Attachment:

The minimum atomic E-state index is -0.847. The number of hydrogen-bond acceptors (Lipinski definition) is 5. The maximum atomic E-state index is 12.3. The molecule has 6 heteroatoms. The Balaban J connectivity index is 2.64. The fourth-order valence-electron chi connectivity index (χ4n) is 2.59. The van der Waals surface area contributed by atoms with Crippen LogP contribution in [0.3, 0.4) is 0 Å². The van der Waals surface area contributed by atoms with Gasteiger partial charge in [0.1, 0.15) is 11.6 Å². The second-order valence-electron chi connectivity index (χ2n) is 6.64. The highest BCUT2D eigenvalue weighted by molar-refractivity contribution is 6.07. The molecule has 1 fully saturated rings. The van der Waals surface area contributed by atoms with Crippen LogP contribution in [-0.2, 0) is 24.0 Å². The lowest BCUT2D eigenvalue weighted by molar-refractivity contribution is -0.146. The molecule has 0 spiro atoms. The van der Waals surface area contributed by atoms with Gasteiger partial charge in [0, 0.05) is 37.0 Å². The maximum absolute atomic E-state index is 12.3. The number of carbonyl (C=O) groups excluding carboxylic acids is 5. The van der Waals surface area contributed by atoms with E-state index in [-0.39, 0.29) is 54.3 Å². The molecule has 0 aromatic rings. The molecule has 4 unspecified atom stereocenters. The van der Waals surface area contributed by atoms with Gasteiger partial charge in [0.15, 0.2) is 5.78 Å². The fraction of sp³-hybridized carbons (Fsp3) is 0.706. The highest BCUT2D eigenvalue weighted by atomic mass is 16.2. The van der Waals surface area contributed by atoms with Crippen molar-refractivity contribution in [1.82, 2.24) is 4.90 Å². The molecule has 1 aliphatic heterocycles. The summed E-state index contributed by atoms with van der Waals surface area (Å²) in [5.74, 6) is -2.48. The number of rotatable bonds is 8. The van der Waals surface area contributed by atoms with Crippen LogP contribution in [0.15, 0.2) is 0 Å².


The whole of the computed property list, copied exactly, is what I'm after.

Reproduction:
The minimum atomic E-state index is -0.847. The number of hydrogen-bond acceptors (Lipinski definition) is 5. The maximum atomic E-state index is 12.3. The molecule has 6 heteroatoms. The Balaban J connectivity index is 2.64. The fourth-order valence-electron chi connectivity index (χ4n) is 2.59. The van der Waals surface area contributed by atoms with Crippen LogP contribution in [0.3, 0.4) is 0 Å². The van der Waals surface area contributed by atoms with Gasteiger partial charge in [0.1, 0.15) is 11.6 Å². The second-order valence-electron chi connectivity index (χ2n) is 6.64. The highest BCUT2D eigenvalue weighted by molar-refractivity contribution is 6.07. The molecule has 1 fully saturated rings. The van der Waals surface area contributed by atoms with Crippen LogP contribution in [-0.2, 0) is 24.0 Å². The lowest BCUT2D eigenvalue weighted by molar-refractivity contribution is -0.146. The molecule has 0 spiro atoms. The van der Waals surface area contributed by atoms with Gasteiger partial charge in [0, 0.05) is 37.0 Å². The maximum absolute atomic E-state index is 12.3. The number of carbonyl (C=O) groups excluding carboxylic acids is 5. The van der Waals surface area contributed by atoms with E-state index in [-0.39, 0.29) is 54.3 Å². The molecule has 0 aromatic rings. The molecule has 4 unspecified atom stereocenters. The van der Waals surface area contributed by atoms with Gasteiger partial charge in [0.15, 0.2) is 5.78 Å². The fraction of sp³-hybridized carbons (Fsp3) is 0.706. The highest BCUT2D eigenvalue weighted by atomic mass is 16.2. The van der Waals surface area contributed by atoms with Crippen molar-refractivity contribution in [1.82, 2.24) is 4.90 Å². The molecule has 1 aliphatic heterocycles. The summed E-state index contributed by atoms with van der Waals surface area (Å²) in [5.74, 6) is -2.48. The number of rotatable bonds is 8. The van der Waals surface area contributed by atoms with Crippen LogP contribution in [0.15, 0.2) is 0 Å².